Wednesday, February 27, 2013

SAT to Be Redesigned...Again.

Half of my professional life, or thereabouts, is spent helping kids master the SAT.  What do I know about this test? That it's now less about native intelligence and more about who has the time and money to seriously prepare.

If you can devote a couple of years to SAT prep, you can get a perfect score. What I've learned since becoming an SAT tutor is that basically anyone can bring home the 800s. It just takes work. If you want it badly enough, you can get there. I've had students who didn't even speak English 18 months before the test end up with perfect Verbal scores. How? They studied.

I have to study, too. The SAT was revamped in 2005, and I had to change my game to match it. Tonight, I heard on NPR  that the College Board has announced yet another SAT redesign. Great--more studying! (I don't actually have a problem with studying.)

The truth is that we are all still feeling the reverberations of the 2005 changes. That overhaul nixed some parts and added others, lengthening the test and making it more expensive--leaving many of us to wonder if money was the point.

Cartoon originally found on usnews.com

I didn't mind having to rethink how I teach SAT prep when the test underwent its 2005 makeover, but I have never been happy with how the SAT was changed at that time. It's not that I'm a change-averse person; I just expect changes to be improvements. In this case, I don't think the SAT got better.

For example, "editor" is one of my many hats, but I loathe the editing (improving paragraphs) section that was introduced in 2005. I really think it's wrongheaded on the SAT: it doesn't prove much, and it's annoying for students. Bring back something meaningful--like the analogies!

Adding an essay, as they did in '05, was great idea in theory, but absurd in practice...rather like Communism. This was the Big Honking Change. Of course, only 25 minutes were allotted for the newly-added essay. Not enough time, in my opinion. AP exams let students have 40 minutes per essay.

Hey, I know: make the exam longer! I am joking. I wonder if they'll get rid of the essay now? I am betting yes.

As a writing teacher, I do love to be able to teach writing and brainstorming in SAT prep, and I love having the opportunity to hammer home how widely read students will do better on the essay and on the Verbal and Writing sections.

I have graded the SAT essay, however, and it's not a professional experience I would care to repeat. Millions of SAT essays cannot realistically be graded--at least, not graded fairly (they are also quite hard to read; they are scribbled in pencil. Pens are not allowed. Then, they are scanned. We read them on screen. It's a nightmare).

While I grade two dozen SAT essays every weekend in enrichment school, that's different. I feel reasonably compensated for that work. The company that College Board outsources the SAT essays to, though, pays a pittance and made me think: "Now I know what child factory workers must feel like." I can't imagine that any self-respecting English teacher would fall for that sidework scam twice.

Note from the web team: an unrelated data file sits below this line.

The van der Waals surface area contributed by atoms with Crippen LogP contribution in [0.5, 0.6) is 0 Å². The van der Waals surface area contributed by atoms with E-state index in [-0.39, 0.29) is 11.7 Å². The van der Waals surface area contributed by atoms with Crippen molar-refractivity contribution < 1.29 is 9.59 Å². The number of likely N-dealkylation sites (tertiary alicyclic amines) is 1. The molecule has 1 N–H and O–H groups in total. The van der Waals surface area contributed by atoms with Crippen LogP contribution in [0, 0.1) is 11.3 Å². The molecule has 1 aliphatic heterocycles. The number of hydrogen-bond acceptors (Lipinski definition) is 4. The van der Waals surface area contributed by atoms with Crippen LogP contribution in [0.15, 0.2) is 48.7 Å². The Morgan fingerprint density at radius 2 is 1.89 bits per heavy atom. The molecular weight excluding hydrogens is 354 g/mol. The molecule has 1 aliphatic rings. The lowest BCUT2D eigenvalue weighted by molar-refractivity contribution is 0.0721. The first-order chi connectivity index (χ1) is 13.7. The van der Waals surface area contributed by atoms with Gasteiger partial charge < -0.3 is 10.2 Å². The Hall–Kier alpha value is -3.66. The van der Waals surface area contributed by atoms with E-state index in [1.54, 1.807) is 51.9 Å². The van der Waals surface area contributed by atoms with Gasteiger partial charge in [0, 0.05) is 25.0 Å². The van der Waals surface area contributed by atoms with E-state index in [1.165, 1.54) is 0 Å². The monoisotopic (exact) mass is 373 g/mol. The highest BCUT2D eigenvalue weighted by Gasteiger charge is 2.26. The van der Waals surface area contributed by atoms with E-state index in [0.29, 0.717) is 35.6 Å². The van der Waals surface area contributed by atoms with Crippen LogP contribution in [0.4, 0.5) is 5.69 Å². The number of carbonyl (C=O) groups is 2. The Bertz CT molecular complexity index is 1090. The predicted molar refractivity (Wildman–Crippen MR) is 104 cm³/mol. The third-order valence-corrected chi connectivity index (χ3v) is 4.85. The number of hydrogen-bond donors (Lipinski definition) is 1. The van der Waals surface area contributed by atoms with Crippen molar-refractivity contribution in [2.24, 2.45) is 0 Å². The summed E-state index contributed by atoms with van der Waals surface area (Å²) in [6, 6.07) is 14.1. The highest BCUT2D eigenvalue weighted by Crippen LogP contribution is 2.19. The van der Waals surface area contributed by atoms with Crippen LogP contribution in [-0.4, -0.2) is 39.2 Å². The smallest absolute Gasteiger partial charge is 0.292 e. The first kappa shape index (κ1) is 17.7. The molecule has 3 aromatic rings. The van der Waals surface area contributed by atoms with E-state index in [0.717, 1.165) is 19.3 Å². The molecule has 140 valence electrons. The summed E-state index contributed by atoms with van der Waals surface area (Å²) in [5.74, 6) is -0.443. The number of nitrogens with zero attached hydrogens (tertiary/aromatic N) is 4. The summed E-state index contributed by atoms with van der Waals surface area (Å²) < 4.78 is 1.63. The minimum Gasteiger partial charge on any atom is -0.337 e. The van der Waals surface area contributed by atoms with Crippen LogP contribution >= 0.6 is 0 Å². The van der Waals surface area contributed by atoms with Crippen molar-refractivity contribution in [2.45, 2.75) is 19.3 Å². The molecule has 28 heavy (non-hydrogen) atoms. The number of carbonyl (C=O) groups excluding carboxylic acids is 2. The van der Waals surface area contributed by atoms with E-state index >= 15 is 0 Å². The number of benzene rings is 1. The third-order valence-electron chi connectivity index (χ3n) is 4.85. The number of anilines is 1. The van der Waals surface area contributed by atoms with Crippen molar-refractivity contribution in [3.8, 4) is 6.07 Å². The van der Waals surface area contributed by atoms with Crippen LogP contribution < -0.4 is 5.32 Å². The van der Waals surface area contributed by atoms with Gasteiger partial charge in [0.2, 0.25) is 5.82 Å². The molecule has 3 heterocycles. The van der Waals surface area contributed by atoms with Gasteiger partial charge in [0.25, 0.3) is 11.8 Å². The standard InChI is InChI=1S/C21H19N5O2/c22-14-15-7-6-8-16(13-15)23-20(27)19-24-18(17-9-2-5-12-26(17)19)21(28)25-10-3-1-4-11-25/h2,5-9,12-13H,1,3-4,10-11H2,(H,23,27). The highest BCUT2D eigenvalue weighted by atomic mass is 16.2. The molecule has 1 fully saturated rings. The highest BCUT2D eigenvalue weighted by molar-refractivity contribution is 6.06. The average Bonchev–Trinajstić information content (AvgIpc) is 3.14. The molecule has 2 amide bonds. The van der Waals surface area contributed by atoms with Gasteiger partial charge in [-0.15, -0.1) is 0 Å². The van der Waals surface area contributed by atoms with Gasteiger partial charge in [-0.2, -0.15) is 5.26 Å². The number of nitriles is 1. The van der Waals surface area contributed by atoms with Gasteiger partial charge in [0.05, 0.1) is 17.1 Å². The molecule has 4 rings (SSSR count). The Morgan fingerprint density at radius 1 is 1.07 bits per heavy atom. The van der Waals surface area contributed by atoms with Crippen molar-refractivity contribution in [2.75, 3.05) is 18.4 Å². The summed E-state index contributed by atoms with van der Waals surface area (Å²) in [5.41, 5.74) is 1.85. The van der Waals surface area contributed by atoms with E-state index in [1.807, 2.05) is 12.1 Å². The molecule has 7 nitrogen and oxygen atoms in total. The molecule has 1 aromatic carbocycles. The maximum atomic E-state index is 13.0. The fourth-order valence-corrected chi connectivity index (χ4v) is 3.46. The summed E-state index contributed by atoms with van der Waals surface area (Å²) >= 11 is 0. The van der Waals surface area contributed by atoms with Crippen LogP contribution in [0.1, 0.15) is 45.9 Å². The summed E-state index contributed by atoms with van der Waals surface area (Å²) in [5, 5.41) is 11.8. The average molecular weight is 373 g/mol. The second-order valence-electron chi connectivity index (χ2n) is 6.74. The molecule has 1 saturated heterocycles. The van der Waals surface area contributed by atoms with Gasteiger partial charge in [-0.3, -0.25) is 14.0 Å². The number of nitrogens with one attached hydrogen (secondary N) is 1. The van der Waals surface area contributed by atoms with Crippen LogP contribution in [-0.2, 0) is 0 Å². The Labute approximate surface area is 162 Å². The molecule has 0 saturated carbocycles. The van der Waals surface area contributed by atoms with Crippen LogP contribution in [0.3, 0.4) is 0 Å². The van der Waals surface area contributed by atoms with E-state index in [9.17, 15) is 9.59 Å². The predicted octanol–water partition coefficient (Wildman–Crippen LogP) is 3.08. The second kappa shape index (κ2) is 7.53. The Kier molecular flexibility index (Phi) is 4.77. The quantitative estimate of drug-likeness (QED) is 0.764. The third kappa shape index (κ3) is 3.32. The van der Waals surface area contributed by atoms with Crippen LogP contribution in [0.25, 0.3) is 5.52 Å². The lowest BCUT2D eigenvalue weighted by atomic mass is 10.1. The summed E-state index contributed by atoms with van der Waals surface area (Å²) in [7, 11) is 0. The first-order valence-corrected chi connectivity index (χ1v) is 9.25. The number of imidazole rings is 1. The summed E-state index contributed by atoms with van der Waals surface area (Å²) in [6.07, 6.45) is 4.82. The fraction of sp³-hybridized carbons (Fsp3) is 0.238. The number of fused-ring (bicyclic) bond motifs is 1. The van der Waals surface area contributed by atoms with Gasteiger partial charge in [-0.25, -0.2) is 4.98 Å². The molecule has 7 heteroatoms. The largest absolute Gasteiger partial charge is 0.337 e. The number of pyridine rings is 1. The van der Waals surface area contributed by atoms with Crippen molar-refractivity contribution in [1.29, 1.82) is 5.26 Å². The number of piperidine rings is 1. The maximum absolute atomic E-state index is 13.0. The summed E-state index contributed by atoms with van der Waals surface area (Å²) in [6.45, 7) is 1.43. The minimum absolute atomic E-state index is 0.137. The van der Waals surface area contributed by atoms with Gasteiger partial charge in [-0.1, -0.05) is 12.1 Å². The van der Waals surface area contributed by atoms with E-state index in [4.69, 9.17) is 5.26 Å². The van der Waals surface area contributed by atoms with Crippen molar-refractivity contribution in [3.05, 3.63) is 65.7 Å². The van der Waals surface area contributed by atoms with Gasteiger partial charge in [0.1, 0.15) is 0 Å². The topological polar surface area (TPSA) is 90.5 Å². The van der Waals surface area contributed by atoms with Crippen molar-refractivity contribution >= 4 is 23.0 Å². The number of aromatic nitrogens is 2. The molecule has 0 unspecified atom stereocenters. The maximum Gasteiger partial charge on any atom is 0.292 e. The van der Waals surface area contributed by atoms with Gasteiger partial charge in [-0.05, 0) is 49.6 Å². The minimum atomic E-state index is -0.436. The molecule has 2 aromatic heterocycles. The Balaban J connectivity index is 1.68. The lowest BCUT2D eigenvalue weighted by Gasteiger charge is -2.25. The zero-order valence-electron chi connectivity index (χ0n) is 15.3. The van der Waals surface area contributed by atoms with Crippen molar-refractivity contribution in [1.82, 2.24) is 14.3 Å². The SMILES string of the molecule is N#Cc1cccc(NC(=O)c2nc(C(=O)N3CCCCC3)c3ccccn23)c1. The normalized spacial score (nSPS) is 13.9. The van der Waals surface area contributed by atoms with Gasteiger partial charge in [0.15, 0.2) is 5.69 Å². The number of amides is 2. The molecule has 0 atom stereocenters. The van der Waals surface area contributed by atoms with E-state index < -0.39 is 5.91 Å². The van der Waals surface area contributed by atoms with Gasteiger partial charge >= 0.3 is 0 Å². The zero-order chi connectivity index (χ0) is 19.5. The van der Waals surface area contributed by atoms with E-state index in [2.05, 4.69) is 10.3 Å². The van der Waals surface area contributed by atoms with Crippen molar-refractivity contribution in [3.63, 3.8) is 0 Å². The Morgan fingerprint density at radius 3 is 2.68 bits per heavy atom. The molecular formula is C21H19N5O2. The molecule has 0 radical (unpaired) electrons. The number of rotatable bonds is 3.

I have also seen how the essays are graded. Sometimes, it makes no sense. There is supposed to be a rubric, but I feel that the less-than-a-minute that graders are given leads to a lot of arbitrary, average scores.

Back to the proposed changes: what is proposed for this redesign? We don't actually know. The wording is vague; it's all about making the SAT "relevant" and "realistic."


So what does this mean? Lots of people are worrying already that it means dumbing the test down

AP exams have been dumbed down, I know--especially in English. Just read past years' prompts to get a feel for how much easier the exams are now.

Meanwhile, more and more colleges are becoming "test optional" as the schools realize that the SAT is no longer the pristine predictor of academic success that it once was. 

Yet, rampant grade inflation and wildly fluctuating grades between different schools--whether too easy or too tough--makes grades a difficult way to accurately measure students' worthiness. The SAT used to tell colleges, in effect, "This is how smart, how capable, this applicant is."

But high scores don't necessarily equal super smart. They may just indicate drive. Then again, what's the difference? Drive could be better, in the long run.

And making the SAT optional isn't causing fewer students to take it. Students will do whatever they can to prove their skills to colleges, and it's just getting harder and harder to figure out who is truly a good student with potential.

We are also seeing more students go for the possibly-fairer ACT. That used to a West Coast thing, but now it's nationwide, and more students are finding the test slightly less mean-spirited in terms of traps. 

I have written ACT Verbal questions. I have graded the SAT essay. Which test do I prefer?

I don't prefer either. They both give me business. And so does test prep in general.

Still, I hope that the tests DO become better. I am not sure, however, if I have faith that will happen.